District 48 Assembly Candidate Andy Heidt

Press release from the Andy Heidt Campaign:

Candidate Heidt Says Bill Is Racist and Must Be Stopped

 

Forty-eighth District Assembly candidate Andy Heidt reacted today to the progress of Representative Donald Pridemore’s bill AB 173, the so-called the “anti-immigrant” bill, which mirrors Arizona’s SB1070. 

“This is wrong in every way, “Heidt said.  “We must protect the rights of each person who lives here, and must value each person’s contribution.  This bill fosters divisiveness, suspicion and fear. The safety of our communities will be undermined because people will be afraid to contact law enforcement, and as police time will be diverted to the non-issue of monitoring immigration status.”

 Like the Arizona bill, AB 173 makes racial profiling the law, requiring that police ask for proof of citizenship or legal immigration status from anyone questioned regarding civil or criminal violations if they have “reasonable suspicion” that person may be undocumented.  Anyone unable to provide documentation could be detained for up to 48 hours and must prove they are in the country legally. 

“Immigrants are already subject unfairly to detention and deportation, processes that tear families apart and traumatize communities,” Heidt said. “We should not criminalize being an immigrant. No human being is illegal.” He noted that immigrants contribute substantially to the state’s economy through spending and in taxes paid, and Wisconsin dairy farmers rely heavily on immigrant labor.

 In contrast to the anti-immigrant sentiment expressed in AB 173, Heidt called for specific measures to protect and expand immigrant rights related to education, social services and work.  

  • Providing for in-state tuition for resident immigrants regardless of documentation status; access to public scholarships and loan programs; and at the secondary school level, resources to address the drop-out rate among students whose families struggle with poverty;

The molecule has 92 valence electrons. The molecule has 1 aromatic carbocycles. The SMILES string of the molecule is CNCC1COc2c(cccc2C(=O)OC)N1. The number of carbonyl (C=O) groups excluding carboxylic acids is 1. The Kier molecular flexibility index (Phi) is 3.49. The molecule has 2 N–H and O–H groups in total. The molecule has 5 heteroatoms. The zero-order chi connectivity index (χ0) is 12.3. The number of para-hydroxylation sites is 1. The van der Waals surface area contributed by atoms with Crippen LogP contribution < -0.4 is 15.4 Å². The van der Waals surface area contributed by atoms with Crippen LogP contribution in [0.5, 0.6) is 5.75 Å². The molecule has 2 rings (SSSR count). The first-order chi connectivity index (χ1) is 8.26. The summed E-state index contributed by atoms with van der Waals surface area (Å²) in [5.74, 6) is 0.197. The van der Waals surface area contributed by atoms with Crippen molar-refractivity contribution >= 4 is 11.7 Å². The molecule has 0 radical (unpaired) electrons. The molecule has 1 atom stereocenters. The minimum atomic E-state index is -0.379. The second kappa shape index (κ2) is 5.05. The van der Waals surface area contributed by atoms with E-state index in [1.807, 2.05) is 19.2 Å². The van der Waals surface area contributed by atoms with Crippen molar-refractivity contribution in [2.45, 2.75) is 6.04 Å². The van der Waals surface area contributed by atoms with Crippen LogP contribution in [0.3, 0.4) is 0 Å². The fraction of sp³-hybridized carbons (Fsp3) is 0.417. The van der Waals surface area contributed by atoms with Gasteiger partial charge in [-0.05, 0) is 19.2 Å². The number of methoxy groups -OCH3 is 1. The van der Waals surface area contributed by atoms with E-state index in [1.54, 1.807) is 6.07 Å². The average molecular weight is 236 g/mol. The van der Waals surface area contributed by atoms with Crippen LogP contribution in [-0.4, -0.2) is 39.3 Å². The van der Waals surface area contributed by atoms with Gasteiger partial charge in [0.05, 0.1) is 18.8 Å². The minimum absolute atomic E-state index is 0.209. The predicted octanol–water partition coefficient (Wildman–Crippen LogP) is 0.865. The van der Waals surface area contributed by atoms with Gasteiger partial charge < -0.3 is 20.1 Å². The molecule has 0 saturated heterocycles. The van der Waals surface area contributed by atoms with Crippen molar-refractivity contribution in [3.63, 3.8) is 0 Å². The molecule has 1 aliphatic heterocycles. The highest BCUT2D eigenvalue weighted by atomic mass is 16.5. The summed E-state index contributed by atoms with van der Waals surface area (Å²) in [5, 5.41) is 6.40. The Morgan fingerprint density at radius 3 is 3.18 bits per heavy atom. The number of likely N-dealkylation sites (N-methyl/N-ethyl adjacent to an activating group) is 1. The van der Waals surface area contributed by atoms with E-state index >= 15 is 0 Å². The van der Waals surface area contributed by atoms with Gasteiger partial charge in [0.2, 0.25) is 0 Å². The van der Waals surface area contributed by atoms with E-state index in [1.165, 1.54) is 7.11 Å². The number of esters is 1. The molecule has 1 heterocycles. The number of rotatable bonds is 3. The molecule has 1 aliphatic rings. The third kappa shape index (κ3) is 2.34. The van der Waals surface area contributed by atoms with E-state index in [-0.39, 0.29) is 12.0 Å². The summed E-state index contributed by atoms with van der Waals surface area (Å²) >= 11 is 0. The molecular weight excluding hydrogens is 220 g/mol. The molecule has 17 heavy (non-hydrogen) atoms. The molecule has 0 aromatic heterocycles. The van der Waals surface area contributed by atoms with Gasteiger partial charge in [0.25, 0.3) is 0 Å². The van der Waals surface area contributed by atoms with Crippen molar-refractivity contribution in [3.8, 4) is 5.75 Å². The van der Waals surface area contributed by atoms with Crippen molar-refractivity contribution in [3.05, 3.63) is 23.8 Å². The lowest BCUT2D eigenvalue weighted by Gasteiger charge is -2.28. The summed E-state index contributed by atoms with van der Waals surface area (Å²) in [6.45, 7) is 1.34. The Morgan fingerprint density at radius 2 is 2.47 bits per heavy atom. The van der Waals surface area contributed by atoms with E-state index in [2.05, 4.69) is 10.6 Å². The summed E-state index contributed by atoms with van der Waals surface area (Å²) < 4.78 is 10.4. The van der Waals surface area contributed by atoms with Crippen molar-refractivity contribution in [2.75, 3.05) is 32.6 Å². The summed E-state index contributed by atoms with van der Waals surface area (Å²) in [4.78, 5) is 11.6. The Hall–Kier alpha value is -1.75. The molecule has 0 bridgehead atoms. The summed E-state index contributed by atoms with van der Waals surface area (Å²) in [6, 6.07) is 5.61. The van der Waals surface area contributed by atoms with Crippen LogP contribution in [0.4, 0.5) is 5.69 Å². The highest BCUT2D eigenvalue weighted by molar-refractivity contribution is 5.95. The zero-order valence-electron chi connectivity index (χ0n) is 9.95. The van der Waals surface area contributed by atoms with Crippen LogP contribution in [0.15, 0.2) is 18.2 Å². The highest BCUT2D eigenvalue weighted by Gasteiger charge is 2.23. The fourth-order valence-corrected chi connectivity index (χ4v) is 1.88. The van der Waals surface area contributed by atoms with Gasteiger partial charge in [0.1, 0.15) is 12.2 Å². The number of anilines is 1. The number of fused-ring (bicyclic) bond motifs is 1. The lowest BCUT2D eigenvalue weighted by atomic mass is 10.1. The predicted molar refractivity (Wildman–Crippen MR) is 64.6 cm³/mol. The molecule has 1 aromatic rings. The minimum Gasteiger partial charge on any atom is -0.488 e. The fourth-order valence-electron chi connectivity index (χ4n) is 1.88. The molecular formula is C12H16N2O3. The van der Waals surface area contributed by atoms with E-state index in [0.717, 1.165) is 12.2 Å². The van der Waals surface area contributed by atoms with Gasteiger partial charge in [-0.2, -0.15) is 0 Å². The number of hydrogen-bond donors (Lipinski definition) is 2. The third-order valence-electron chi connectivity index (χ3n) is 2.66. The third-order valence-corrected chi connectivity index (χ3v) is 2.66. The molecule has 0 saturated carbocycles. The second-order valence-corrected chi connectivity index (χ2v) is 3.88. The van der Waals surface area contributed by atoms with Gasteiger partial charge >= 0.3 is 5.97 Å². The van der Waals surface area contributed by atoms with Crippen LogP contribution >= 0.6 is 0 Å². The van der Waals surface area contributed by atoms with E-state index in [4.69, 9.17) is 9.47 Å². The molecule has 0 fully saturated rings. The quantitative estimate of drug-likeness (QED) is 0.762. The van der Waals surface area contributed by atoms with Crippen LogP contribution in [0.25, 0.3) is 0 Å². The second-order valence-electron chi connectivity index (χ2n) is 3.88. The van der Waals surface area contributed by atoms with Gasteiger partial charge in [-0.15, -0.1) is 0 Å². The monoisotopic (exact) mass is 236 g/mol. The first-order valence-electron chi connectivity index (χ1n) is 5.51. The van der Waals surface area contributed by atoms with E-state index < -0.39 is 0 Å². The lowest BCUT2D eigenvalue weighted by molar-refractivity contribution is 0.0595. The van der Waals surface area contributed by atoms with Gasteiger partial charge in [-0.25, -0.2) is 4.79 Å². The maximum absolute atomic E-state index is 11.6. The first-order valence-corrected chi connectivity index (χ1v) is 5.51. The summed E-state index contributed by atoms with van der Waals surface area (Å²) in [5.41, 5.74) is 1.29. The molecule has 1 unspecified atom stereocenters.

• Extending all services and programs, such as state identification, driver’s licensing, Badger Care, unemployment compensation and assistance with housing or food to all state residents regardless of national origin or immigration status;
  • Enforcing state-wide worker protection rules including worker’s compensation to address the abuses immigrant workers face in many situations due to their vulnerability.

 

“Improving conditions for the state’s 250,000 immigrant families will also raise the standard of living in communities across the state,” Heidt said. “We will all benefit from treating every Wisconsin resident fairly.” As volunteer co-chair of Covering Kids and Families Wisconsin, Heidt worked to extend Badger Care to pregnant, non-qualified immigrant women, a measure that was enacted by the legislature with unanimous support.

 “We can do much better than AB 173,” Heidt said. “The only possible benefit from the enactment of this bill would be to a private prison industry that might house those detained.’  At the same time, the economic cost of the bill would be borne by the public. Based on the experiences of other states, Wisconsin would likely have to defend the bill against legal challenges to its constitutionality.  The state could also lose revenue due to a national boycott and face the loss of economic contributions made by immigrants through consumer spending, work and taxes

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